A diamond in the rough
Every now and then the Spokane River throws you a curve ball. It certainly was the case for Jolene Rosamonda when she realized she had just landed a bull trout in our hometown waters Tuesday afternoon!
The Spokane, as many know, is a very URBAN fishery so to find a fish such as a bull is the rarest of treats. In my 17 year career at the shop I have never heard of anyone catching a bull trout in the Spokane. This was definitely a first.
It’s tough to say exactly where this fish came from, but the fact that it seems to be surviving in the Spokane says a lot. According to local biologist, it was probably a St. Joe River fish that had found it's way though Lake Coeur d'Alene, over the Post Falls Dam and into the Spokane River system. This happens occasionally with other species such as the landlocked Chinook that find their way onto anglers lines every so often as well.
According to local bios, bull trout were native to the Spokane River pre-Coulee dam. Since there is no fish passages allowing fish to migrate into the Spokane species like bull trout, salmon, and steelhead no longer enter the river.
However this fish came to be in the Spokane, the fact that it seems to be surviving says a lot.
Congrats Jolene and thank you Heather Hodson - Northwest Fly Girl for the pics and sharing the moment with us, a truly special occasion!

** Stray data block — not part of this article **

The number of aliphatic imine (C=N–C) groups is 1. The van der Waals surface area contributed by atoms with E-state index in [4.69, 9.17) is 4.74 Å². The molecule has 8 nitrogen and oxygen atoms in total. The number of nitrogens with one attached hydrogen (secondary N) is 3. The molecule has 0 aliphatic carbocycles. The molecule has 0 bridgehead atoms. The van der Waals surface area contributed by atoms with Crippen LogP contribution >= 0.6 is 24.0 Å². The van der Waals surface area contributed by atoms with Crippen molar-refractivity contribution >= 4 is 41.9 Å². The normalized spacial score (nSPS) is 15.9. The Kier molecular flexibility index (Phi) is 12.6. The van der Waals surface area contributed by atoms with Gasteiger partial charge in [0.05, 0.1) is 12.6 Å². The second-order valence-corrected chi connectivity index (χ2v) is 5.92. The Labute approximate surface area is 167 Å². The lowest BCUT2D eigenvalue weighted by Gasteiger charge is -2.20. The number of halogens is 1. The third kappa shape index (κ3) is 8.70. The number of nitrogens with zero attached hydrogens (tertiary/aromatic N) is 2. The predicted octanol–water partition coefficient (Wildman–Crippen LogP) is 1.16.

I spoke with Jolene about the experience. She said the fight was not like your ordinary Spokane River Redband, this fish fought fought aggressively, diving straight down. Not your typical rainbow fight where they often jump and run. She also noted the fish went for a stonefly nymph called the TJ Hooker, a new pattern we picked up at the shop. It has a small marabou tail for more movement and is typed with a tungsten bead on a jig hook.
A neat thing that came about from this once in a lifetime catch is some more data to help bull trout recovery efforts in Washington and rivers like the St. Joe. Local bull trout specialist have take an interest in Jolene's catch saying that it was the first one in quit sometime that had been documented on the Spokane. The last was in 2007 during fish surveys.
... Second rock on the left